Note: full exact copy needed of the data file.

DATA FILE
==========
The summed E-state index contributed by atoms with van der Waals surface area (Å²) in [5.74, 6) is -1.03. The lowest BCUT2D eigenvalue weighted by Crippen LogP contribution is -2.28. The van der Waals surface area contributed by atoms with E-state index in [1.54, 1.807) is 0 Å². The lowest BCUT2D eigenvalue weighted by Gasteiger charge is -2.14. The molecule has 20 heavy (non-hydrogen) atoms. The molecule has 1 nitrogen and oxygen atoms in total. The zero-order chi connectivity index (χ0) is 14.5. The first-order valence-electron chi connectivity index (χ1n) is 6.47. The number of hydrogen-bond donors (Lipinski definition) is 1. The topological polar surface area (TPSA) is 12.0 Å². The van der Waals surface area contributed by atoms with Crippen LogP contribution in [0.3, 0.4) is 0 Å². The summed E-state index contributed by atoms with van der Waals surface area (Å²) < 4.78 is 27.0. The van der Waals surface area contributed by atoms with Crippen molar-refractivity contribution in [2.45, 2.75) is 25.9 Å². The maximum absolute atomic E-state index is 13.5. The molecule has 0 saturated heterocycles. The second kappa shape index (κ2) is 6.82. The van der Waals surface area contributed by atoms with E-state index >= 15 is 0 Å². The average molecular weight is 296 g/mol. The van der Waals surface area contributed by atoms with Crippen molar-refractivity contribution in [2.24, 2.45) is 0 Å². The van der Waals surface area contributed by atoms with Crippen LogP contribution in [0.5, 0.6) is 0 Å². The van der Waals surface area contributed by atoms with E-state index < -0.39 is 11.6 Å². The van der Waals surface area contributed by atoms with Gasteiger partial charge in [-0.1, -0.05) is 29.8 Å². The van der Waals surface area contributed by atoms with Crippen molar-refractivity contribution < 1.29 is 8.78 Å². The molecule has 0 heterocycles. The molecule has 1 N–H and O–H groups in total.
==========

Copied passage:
The summed E-state index contributed by atoms with van der Waals surface area (Å²) in [5.74, 6) is -1.03. The lowest BCUT2D eigenvalue weighted by Crippen LogP contribution is -2.28. The van der Waals surface area contributed by atoms with E-state index in [1.54, 1.807) is 0 Å². The lowest BCUT2D eigenvalue weighted by Gasteiger charge is -2.14. The molecule has 20 heavy (non-hydrogen) atoms. The molecule has 1 nitrogen and oxygen atoms in total. The zero-order chi connectivity index (χ0) is 14.5. The first-order valence-electron chi connectivity index (χ1n) is 6.47. The number of hydrogen-bond donors (Lipinski definition) is 1. The topological polar surface area (TPSA) is 12.0 Å². The van der Waals surface area contributed by atoms with Crippen LogP contribution in [0.3, 0.4) is 0 Å². The summed E-state index contributed by atoms with van der Waals surface area (Å²) < 4.78 is 27.0. The van der Waals surface area contributed by atoms with Crippen molar-refractivity contribution in [2.45, 2.75) is 25.9 Å². The maximum absolute atomic E-state index is 13.5. The molecule has 0 saturated heterocycles. The second kappa shape index (κ2) is 6.82. The van der Waals surface area contributed by atoms with E-state index >= 15 is 0 Å². The average molecular weight is 296 g/mol. The van der Waals surface area contributed by atoms with Crippen molar-refractivity contribution in [2.24, 2.45) is 0 Å². The van der Waals surface area contributed by atoms with Crippen LogP contribution in [0.5, 0.6) is 0 Å². The van der Waals surface area contributed by atoms with E-state index < -0.39 is 11.6 Å². The van der Waals surface area contributed by atoms with Gasteiger partial charge in [-0.1, -0.05) is 29.8 Å². The van der Waals surface area contributed by atoms with Crippen molar-refractivity contribution < 1.29 is 8.78 Å². The molecule has 0 heterocycles. The molecule has 1 N–H and O–H groups in total.